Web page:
28. 28. Inagaki N, Gonoi T, Clement IV JP, Namba N, Inazawa J, et al. (1995) Reconstitution of IKATP: an inward rectifier subunit plus the sulfonylurea receptor. Science 270: 1166–1170.
  29. 29. Larsson H, Ahren B (1998) Glucose-dependent arginine stimulation test for characterization of islet function: studies on reproducibility and priming effect of arginine. Diabetologia 41: 772–777.
  30. 30. Ward WK, Bolgiano DC, McKnight B, Halter JB, Porte D Jr (1984) Diminished B cell secretory capacity in patients with noninsulin-dependent diabetes mellitus. J Clin Invest 74: 1318–1328.
  31. 31. Szollosi A, Nenquin M, Henquin JC (2007) Overnight culture unmasks glucose-induced insulin secretion in mouse islets lacking ATP-sensitive K+ channels by improving the triggering Ca2+ signal. The Journal of biological chemistry 282: 14768–14776.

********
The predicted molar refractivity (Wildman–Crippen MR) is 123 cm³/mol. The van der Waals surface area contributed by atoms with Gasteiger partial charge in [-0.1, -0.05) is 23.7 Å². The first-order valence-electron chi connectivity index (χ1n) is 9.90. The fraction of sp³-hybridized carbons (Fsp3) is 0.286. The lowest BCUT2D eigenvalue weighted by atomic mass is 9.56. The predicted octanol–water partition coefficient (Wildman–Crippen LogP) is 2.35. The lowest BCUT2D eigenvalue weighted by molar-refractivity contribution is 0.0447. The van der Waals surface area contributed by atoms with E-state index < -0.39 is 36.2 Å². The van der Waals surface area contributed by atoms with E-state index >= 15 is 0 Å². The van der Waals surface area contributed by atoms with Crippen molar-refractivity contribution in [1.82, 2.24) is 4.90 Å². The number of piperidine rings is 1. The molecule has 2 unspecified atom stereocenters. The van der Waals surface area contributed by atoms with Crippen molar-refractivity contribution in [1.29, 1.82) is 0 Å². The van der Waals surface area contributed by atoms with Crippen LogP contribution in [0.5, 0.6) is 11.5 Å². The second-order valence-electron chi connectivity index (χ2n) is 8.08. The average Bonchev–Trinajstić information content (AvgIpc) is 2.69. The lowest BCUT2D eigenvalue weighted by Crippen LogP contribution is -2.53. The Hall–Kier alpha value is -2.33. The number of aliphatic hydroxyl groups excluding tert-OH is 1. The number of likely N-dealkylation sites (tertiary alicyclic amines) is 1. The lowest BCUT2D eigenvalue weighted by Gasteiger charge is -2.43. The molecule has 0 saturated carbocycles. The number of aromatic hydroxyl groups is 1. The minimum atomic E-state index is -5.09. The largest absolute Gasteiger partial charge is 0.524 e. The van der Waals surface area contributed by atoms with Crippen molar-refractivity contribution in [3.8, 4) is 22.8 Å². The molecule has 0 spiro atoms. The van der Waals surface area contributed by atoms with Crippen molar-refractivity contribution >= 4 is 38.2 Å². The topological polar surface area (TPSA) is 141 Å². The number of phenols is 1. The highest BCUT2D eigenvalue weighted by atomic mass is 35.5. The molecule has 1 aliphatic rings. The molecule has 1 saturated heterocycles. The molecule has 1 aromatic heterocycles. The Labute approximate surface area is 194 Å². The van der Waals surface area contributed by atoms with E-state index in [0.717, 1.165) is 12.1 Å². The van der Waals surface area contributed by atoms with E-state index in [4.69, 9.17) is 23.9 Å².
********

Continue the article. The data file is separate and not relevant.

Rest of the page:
32. 32. Szollosi A, Nenquin M, Aguilar-Bryan L, Bryan J, Henquin JC (2007) Glucose stimulates Ca2+ influx and insulin secretion in 2-week-old beta-cells lacking ATP-sensitive K+ channels. The Journal of biological chemistry 282: 1747–1756.
  33. 33. Quoix N, Cheng-Xue R, Mattart L, Zeinoun Z, Guiot Y, et al. (2009) Glucose and pharmacological modulators of ATP-sensitive K+ channels control [Ca2+]c by different mechanisms in isolated mouse alpha-cells. Diabetes 58: 412–421.
  34. 34. Kawamori D, Kurpad AJ, Hu J, Liew CW, Shih JL, et al. (2009) Insulin signaling in alpha cells modulates glucagon secretion in vivo. Cell Metab 9: 350–361.
  35. 35. Nyman LR, Ford E, Powers AC, Piston DW (2010) Glucose-dependent blood flow dynamics in murine pancreatic islets in vivo. Am J Physiol Endocrinol Metab 298: E807–814.
  36. 36. Quoix N, Cheng-Xue R, Guiot Y, Herrera PL, Henquin JC, et al. (2007) The GluCre-ROSA26EYFP mouse: a new model for easy identification of living pancreatic alpha-cells. FEBS Lett 581: 4235–4240.